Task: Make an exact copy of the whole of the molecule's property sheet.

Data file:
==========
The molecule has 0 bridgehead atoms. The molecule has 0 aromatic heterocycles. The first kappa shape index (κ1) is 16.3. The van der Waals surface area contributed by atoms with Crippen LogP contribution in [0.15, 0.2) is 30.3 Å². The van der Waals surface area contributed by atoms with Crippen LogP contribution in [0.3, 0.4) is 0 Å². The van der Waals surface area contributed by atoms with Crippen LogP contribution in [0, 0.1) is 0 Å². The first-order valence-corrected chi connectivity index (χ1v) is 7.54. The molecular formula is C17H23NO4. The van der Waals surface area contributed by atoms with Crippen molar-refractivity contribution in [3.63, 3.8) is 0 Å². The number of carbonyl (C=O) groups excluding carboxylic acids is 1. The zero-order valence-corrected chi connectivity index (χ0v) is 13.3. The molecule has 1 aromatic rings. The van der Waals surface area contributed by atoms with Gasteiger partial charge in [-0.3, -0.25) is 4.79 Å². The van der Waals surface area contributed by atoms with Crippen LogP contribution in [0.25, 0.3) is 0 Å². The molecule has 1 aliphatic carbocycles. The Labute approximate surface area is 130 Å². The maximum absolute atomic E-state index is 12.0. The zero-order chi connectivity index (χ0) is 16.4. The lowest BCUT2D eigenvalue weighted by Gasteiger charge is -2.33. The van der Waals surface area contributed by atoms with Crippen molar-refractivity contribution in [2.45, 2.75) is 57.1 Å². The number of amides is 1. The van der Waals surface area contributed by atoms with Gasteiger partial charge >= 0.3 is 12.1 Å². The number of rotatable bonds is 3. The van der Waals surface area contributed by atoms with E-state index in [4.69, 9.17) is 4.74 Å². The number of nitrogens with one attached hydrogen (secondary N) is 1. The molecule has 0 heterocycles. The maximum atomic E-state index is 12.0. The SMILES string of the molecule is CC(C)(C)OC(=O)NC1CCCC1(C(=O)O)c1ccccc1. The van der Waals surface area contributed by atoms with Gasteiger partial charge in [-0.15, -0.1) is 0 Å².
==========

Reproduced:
The molecule has 0 bridgehead atoms. The molecule has 0 aromatic heterocycles. The first kappa shape index (κ1) is 16.3. The van der Waals surface area contributed by atoms with Crippen LogP contribution in [0.15, 0.2) is 30.3 Å². The van der Waals surface area contributed by atoms with Crippen LogP contribution in [0.3, 0.4) is 0 Å². The van der Waals surface area contributed by atoms with Crippen LogP contribution in [0, 0.1) is 0 Å². The first-order valence-corrected chi connectivity index (χ1v) is 7.54. The molecular formula is C17H23NO4. The van der Waals surface area contributed by atoms with Crippen molar-refractivity contribution in [3.63, 3.8) is 0 Å². The number of carbonyl (C=O) groups excluding carboxylic acids is 1. The zero-order valence-corrected chi connectivity index (χ0v) is 13.3. The molecule has 1 aromatic rings. The van der Waals surface area contributed by atoms with Gasteiger partial charge in [-0.3, -0.25) is 4.79 Å². The van der Waals surface area contributed by atoms with Crippen LogP contribution in [0.25, 0.3) is 0 Å². The molecule has 1 aliphatic carbocycles. The Labute approximate surface area is 130 Å². The maximum absolute atomic E-state index is 12.0. The zero-order chi connectivity index (χ0) is 16.4. The lowest BCUT2D eigenvalue weighted by Gasteiger charge is -2.33. The van der Waals surface area contributed by atoms with Crippen molar-refractivity contribution in [2.45, 2.75) is 57.1 Å². The number of amides is 1. The van der Waals surface area contributed by atoms with Gasteiger partial charge >= 0.3 is 12.1 Å². The number of rotatable bonds is 3. The van der Waals surface area contributed by atoms with E-state index in [4.69, 9.17) is 4.74 Å². The number of nitrogens with one attached hydrogen (secondary N) is 1. The molecule has 0 heterocycles. The maximum atomic E-state index is 12.0. The SMILES string of the molecule is CC(C)(C)OC(=O)NC1CCCC1(C(=O)O)c1ccccc1. The van der Waals surface area contributed by atoms with Gasteiger partial charge in [-0.15, -0.1) is 0 Å².